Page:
“When you react to other people’s success, you’re trying to reverse-engineer a bolt of lightning.” – Kristine Kathryn Rusch
A friend of mine is having amazing success with her fiction. Her first novel wouldn’t sell in the U.S. No publisher wanted it. A small press in Sri Lanka finally picked it up.
It went on to win prestigious awards. She got a deal from a major publisher in the U.S., and has been reviewed in the NY Times, on NPR…and the new edition of the book is now for sale in Target. This is all a huge deal.
And I’m thrilled for her.
Another fiction writing friend just texted me with great news about an indie publishing breakthrough. I texted back “That’s fantastic!”
It’s so great to see the fruits of her labors starting to pay off in public ways.
These days, I feel nothing but joy at the success of my friends.
My fiction writing self of age 20 would not have been so happy. Why? I was still comparing my life, my level of success, and my creative output to things outside of me.
I hadn’t yet grown into myself. I would look at successful authors and either be jealous of their thunder and lightning or I’d be trying to figure out how to copy their success.
You’d think, now that I’m back to writing fiction again, I might be envious of my friends. But I’m not. While we can all learn certain things from one another, I’m sure, their writing careers are not mine.
I don’t want to reverse-engineer their lightning. I want to create my own.
On the flip side of this, I’ve seen people who were envious of my successes. This always baffles me because my path is so idiosyncratic and it’s always felt like a major blessing that I was able to make any sort of living at all.
How did I do it? I kept listening to my life to the best of my ability. I kept making mistakes. I kept saying yes and learning how to say no.
We all do it in our own way. No two sculptures or stories are alike. Neither are two lives.
If our creations – and the ways that we connect to the world – are different, why would we expect our success to look the same?
Both envy and jealousy tell us that we fear lack. We either want what someone else has, or we fear that someone will take what we have.
There is liberation in wanting what we ourselves create. We create stories, art, gardens, careers, families, friendships, and communities. We have help, of course. Nothing is created in a vacuum.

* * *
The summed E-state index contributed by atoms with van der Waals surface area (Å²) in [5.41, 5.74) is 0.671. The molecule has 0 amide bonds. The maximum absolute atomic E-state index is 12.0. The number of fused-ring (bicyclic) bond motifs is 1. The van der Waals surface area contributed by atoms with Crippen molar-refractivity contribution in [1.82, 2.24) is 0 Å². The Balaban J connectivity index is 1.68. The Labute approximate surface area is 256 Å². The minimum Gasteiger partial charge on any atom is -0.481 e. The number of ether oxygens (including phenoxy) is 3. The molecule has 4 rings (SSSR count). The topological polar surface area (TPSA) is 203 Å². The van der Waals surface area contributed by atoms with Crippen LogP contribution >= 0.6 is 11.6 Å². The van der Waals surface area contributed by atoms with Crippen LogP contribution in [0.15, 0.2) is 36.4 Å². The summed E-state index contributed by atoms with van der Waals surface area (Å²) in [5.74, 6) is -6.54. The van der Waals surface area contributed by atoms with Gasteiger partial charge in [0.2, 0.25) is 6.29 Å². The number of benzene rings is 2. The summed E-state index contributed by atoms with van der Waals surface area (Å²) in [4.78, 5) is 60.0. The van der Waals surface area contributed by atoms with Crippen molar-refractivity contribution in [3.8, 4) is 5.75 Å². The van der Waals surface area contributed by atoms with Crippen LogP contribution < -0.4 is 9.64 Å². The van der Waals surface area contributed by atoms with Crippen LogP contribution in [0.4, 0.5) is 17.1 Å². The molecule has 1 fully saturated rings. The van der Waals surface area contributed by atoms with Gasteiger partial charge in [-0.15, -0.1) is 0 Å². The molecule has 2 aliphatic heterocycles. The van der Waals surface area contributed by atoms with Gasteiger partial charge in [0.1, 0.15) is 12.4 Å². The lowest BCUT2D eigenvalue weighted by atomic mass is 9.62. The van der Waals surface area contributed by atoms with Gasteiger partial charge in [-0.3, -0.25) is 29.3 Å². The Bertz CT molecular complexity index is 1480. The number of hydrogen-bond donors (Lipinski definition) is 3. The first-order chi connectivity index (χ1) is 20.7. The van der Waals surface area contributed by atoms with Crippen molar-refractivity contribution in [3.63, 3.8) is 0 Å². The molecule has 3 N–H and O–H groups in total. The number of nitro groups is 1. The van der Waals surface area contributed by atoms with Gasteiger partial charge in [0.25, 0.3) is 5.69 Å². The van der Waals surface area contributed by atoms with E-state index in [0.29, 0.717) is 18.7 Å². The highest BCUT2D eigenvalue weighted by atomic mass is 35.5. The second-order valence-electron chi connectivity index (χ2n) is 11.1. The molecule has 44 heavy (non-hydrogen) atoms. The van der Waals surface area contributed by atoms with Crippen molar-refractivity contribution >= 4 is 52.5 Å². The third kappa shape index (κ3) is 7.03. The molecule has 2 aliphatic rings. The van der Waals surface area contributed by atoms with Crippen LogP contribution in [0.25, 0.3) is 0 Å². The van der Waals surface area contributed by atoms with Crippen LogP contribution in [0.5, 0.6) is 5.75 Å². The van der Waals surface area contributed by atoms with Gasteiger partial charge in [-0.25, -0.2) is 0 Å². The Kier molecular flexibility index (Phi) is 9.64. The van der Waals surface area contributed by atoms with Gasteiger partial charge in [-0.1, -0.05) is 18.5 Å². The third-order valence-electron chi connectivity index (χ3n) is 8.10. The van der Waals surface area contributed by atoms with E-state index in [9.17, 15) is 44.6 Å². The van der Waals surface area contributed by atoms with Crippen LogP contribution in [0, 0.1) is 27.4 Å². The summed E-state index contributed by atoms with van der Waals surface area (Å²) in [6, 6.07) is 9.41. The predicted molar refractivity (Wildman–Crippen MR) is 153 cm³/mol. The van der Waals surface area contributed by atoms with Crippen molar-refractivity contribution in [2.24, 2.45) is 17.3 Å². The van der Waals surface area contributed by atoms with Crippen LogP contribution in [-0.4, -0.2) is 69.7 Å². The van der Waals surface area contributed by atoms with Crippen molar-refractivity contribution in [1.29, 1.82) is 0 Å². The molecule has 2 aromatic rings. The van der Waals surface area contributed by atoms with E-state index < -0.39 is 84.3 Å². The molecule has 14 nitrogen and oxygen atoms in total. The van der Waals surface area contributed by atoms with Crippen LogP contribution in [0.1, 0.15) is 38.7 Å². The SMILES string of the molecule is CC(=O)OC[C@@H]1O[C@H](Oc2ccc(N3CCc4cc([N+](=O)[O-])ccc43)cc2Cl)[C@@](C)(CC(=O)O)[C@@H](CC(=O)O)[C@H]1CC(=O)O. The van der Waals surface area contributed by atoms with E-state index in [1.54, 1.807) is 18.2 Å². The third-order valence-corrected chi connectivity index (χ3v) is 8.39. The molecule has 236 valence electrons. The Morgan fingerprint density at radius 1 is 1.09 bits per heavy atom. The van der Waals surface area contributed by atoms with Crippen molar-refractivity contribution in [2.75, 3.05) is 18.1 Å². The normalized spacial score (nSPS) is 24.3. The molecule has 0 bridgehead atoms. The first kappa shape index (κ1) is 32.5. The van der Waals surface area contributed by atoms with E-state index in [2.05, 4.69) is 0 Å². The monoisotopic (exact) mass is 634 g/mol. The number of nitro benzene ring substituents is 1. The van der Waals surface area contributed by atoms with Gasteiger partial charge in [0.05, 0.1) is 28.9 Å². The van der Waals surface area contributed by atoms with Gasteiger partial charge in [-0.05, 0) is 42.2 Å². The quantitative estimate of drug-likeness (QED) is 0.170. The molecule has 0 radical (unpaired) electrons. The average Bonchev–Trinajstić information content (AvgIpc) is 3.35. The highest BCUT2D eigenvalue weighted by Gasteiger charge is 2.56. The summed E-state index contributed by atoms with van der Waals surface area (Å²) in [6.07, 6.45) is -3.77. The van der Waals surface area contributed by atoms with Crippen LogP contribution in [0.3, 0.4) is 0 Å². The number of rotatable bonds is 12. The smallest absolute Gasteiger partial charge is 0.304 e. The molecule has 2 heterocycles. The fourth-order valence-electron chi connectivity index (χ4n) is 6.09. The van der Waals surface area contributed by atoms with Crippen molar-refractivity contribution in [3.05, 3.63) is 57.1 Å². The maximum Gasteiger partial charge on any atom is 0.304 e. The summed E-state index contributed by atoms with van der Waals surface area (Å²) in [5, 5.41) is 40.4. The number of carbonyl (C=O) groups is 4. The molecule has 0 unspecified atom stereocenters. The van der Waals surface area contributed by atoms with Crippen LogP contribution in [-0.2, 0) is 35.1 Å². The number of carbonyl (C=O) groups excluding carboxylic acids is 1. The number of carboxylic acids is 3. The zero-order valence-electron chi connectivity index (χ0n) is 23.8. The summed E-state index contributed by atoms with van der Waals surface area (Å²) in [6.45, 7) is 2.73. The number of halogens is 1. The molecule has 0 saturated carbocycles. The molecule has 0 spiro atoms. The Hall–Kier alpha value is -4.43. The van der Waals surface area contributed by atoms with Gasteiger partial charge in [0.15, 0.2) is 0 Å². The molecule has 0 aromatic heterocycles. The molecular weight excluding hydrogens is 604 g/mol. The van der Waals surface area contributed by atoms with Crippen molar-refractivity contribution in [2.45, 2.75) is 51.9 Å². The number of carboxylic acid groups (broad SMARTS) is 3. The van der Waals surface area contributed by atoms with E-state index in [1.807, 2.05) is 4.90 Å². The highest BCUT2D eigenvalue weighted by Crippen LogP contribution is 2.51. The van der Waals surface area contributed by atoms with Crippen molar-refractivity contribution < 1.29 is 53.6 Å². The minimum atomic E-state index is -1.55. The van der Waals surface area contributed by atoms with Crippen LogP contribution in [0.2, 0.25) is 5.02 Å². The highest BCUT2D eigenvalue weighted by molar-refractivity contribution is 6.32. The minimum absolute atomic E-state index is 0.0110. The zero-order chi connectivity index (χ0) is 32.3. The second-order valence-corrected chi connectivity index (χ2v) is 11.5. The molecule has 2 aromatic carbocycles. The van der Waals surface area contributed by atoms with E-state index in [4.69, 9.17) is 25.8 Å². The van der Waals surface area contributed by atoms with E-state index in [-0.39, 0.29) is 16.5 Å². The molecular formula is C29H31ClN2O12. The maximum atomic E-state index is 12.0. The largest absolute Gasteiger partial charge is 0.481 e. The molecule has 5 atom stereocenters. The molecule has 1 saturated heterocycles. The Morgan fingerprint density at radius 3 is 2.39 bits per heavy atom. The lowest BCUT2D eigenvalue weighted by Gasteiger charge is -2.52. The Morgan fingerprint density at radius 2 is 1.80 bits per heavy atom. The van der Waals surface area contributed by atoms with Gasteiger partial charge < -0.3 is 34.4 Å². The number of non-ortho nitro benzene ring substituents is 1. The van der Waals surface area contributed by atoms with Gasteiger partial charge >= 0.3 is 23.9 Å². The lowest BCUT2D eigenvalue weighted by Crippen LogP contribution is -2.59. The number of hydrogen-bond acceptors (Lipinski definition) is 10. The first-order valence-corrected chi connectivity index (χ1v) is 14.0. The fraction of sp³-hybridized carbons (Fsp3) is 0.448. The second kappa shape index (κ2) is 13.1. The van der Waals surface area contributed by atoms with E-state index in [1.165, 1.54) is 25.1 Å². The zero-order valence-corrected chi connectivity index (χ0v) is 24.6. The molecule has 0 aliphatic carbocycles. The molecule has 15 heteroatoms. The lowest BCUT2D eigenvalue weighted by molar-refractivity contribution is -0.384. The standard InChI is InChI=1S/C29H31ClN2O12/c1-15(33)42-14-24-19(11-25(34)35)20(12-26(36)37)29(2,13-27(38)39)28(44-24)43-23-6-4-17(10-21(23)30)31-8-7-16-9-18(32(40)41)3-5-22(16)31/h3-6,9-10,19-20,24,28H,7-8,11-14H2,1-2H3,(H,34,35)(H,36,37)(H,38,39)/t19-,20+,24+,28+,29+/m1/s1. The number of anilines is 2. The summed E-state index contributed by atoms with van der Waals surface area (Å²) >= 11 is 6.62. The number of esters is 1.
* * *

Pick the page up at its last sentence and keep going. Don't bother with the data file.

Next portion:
Some twenty year olds get that. I didn’t quite. I needed more time to grow into my life. I was still testing and comparing my life’s efforts to those of others. And that’s fine: comparison is part of how we learn.
So are struggling, trying, giving up, and trying again. All of these still serve to teach me:
Listen to your life. Listen to what draws you forward. Listen to what calls on you to serve. Notice how this dovetails into what the world needs.
And once you figure some of that out, keep listening.
Because lives always change.
They say that lightning never strikes the same place twice. So even trying to model our current efforts on old successes often doesn’t work. We have to keep learning. We have to send out a new arc and see what it connects with.
We can allow the electricity of our own passions to ignite the sky. We can let our lives become lightning.
I’m happy for my friends, and I’m happy for myself. Few people know of me as a fiction writer yet. My stories may never end up chosen for a major chain store’s book display. None of that matters. What matters right now is that I keep writing.
What matters to you?
If you are interested in creativity, you may find my book Sigil Magic for Writers, Artists, & Other Creatives to be of use!
This is reader-funded writing! Via Patreon, each month, interested readers fund one essay and one piece of short fiction, to be released for free to the public.
I give thanks to Omorka, Unwoman, Shemandoah, Sarah, Rain, Cid, Alley, Mica, Christine, Vyviane, Katie, Emilie, Louise, Victoria, Greg, Ealasaid, Jennifer, Louise, Rose, Starr, Sinead, Lyssa, Aeptha, Cara, Crystal, Angela, Misha, Eridanus, Cheryl, David, Lori, Soli, Peter, Angela, Ambariel, Sonia, Jennifer, Ruth, Miranda, Jeremy, Jonah, Michelle, Jenny, Jen, Mir, Ruth, Emilie, Jonathan, Kate, Roger & Nancy.